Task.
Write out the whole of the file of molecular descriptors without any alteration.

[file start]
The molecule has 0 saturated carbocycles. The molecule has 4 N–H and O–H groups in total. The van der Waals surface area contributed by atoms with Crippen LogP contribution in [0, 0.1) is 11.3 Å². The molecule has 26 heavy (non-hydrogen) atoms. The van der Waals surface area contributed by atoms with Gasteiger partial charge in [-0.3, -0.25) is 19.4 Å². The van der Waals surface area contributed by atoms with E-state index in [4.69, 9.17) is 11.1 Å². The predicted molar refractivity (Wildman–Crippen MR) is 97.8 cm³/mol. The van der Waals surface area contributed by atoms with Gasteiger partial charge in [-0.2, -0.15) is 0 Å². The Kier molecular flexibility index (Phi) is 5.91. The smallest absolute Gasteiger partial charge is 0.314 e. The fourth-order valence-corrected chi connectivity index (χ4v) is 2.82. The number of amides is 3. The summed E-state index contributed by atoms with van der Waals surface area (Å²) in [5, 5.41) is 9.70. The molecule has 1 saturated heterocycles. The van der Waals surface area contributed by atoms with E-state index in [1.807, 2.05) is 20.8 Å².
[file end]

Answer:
The molecule has 0 saturated carbocycles. The molecule has 4 N–H and O–H groups in total. The van der Waals surface area contributed by atoms with Crippen LogP contribution in [0, 0.1) is 11.3 Å². The molecule has 26 heavy (non-hydrogen) atoms. The van der Waals surface area contributed by atoms with Gasteiger partial charge in [-0.3, -0.25) is 19.4 Å². The van der Waals surface area contributed by atoms with E-state index in [4.69, 9.17) is 11.1 Å². The predicted molar refractivity (Wildman–Crippen MR) is 97.8 cm³/mol. The van der Waals surface area contributed by atoms with Gasteiger partial charge in [-0.2, -0.15) is 0 Å². The Kier molecular flexibility index (Phi) is 5.91. The smallest absolute Gasteiger partial charge is 0.314 e. The fourth-order valence-corrected chi connectivity index (χ4v) is 2.82. The number of amides is 3. The summed E-state index contributed by atoms with van der Waals surface area (Å²) in [5, 5.41) is 9.70. The molecule has 1 saturated heterocycles. The van der Waals surface area contributed by atoms with E-state index in [1.807, 2.05) is 20.8 Å².